At that level, overclocking is good for bragging, but it will not net you as much increase
in FPS as a better vga card will. Today, very few games can make use of more than two cores.
Flight simulator X is an exception. It is not a trivial matter to code multi threaded programs,
and game vendors will not sell too many games that require quads to run.
I don't see this changing in the next couple of years.

Net: E8500 for the increased clock speed.

September 1, 2008 10:08:12 PM

You can pickup a Q6600 now for $190 from newegg, that saves you $140 on the Q9550 to spend on a better GPU can get you a 9800GX2 or even a GTX280 both have a bit more grunt. Or you could go a different path and get a HD4850 to crossfire with the HD4870 or save a few more dollars and get another HD4870 down the track.

If you need to or want to later on you can easily get 3ghz out of the Q6600 which will give you a bit more longevity.
September 2, 2008 1:48:51 AM

Or even better, get a 4870x2, which would allow the best performance for gpus. The newer 9 series is better for gaming, the older 6 still good and cheaper too. Id like to add, if youre doing this anytime soon, the 4850x2 is coming out soon, will be priced nicely, and be a great card as well, and will beat any card except the 4870x2
September 3, 2008 7:23:08 AM





About Q6600 I read somewhere that the Q6600 is based on the original Core2 so it has 2 dual cores placed under a single die so it not really a true quad core, it is more like 2 dual cores under a single heatspreader. Also that Q6600 is 65nm technology while Q9550 and Q9400 are 45nm. And if one does not intend to overclock they should get Q9550. Is that right? I too do not intend to overclock but want a reasonable true Quad processor which could run all the games since I am getting a good video card ATI HD 4700. And I intend to wait for the proper intel i7 processors to become mainstream and then I would get a good i7 processor. So which one should I select while the intel core i7 becomes mainstream and affordable? Please advise. Thanks :)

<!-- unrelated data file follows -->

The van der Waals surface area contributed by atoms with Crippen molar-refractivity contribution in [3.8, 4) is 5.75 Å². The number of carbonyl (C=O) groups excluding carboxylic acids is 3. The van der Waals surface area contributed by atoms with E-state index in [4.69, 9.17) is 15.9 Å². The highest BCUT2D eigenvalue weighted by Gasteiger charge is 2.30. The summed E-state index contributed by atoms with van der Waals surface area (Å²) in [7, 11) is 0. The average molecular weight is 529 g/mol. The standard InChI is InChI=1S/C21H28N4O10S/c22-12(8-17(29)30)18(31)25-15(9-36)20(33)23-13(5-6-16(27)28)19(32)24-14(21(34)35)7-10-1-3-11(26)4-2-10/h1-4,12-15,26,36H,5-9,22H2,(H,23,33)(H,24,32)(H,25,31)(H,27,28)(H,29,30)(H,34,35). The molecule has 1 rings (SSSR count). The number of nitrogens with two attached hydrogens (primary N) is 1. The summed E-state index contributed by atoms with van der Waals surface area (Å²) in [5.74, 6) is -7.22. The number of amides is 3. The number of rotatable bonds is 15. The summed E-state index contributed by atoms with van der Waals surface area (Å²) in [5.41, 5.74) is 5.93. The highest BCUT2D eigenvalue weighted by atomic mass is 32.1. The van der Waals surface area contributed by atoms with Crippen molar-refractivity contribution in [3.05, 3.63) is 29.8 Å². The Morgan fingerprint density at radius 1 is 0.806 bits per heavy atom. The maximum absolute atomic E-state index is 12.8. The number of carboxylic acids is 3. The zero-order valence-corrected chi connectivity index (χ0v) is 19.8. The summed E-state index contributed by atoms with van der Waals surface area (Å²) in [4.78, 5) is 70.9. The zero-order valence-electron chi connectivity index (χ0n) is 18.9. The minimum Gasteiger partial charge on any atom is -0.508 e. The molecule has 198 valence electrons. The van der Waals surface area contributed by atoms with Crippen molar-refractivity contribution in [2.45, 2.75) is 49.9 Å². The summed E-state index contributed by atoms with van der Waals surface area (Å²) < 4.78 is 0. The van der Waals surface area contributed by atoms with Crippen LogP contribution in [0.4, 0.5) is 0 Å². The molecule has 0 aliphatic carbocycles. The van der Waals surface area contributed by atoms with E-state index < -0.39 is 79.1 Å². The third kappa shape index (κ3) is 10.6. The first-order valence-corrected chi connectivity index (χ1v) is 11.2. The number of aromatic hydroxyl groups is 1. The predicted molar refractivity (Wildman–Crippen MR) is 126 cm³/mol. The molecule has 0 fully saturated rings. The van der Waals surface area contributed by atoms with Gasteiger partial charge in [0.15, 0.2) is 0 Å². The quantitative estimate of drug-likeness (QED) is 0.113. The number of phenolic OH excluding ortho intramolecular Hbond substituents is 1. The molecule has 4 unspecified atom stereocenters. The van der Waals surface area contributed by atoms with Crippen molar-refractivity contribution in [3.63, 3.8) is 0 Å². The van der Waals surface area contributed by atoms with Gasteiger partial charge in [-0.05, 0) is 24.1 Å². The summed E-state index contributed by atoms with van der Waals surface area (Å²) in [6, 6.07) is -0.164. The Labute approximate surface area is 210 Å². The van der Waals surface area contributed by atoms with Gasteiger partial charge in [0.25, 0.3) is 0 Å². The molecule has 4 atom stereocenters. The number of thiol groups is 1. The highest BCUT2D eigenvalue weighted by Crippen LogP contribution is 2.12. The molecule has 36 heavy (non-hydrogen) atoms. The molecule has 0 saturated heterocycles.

September 3, 2008 8:04:44 AM

Which quad? Which i7? To me, a quads a quad considering desktop. The main purpose for Intel going to a "true" quad is mainly for server apps, as bandwidth and scaling are important for it. The multi threading we will see with i7 may not be seen in gaming for awhile, but when it does show up, itll give great gains.
a b à CPUs
September 3, 2008 8:35:33 AM

a true quad is 4 cores on one package, I think you are referring to a native quad. While a native quad is a more eloquent design, the current native quads just don't keep up.
September 3, 2008 9:22:46 AM

Intel is finding that out too. Even tho its a new design, i7 isnt that great as for improvements with single threaded apps, as the IPC just isnt there, unlike the C2D over the old pentium designs. I know that wasnt their main drive here, but Im also under the impression, as when they moved to "true" quad, theyll have all the restrictions AMD has found, even tho Intel has better trannys and better process. The main thing to look forwards to from i7 will be the MT
September 3, 2008 9:30:49 AM

Multi die, on the same package, CPU's are cheaper to produce - fewer bad chips from the press...

If AMD were smart they would quickly figure how to get 2 x quads onto a single package... ie give each a 64bit memory path, and link them with a screeming fast HT3.1 link - should work out quite well...
a c 126 à CPUs
September 3, 2008 9:35:20 AM

^they are planning that (or were) with their six core CPu. It will be naitive 6 core (like Intels Dunnington 6 core CPU coming out this year) and then a 12 core MCM based.

But I have heard it is harder to do with the IMC than with the FSB, probably also why Intel will be doing naitive 8 core next year.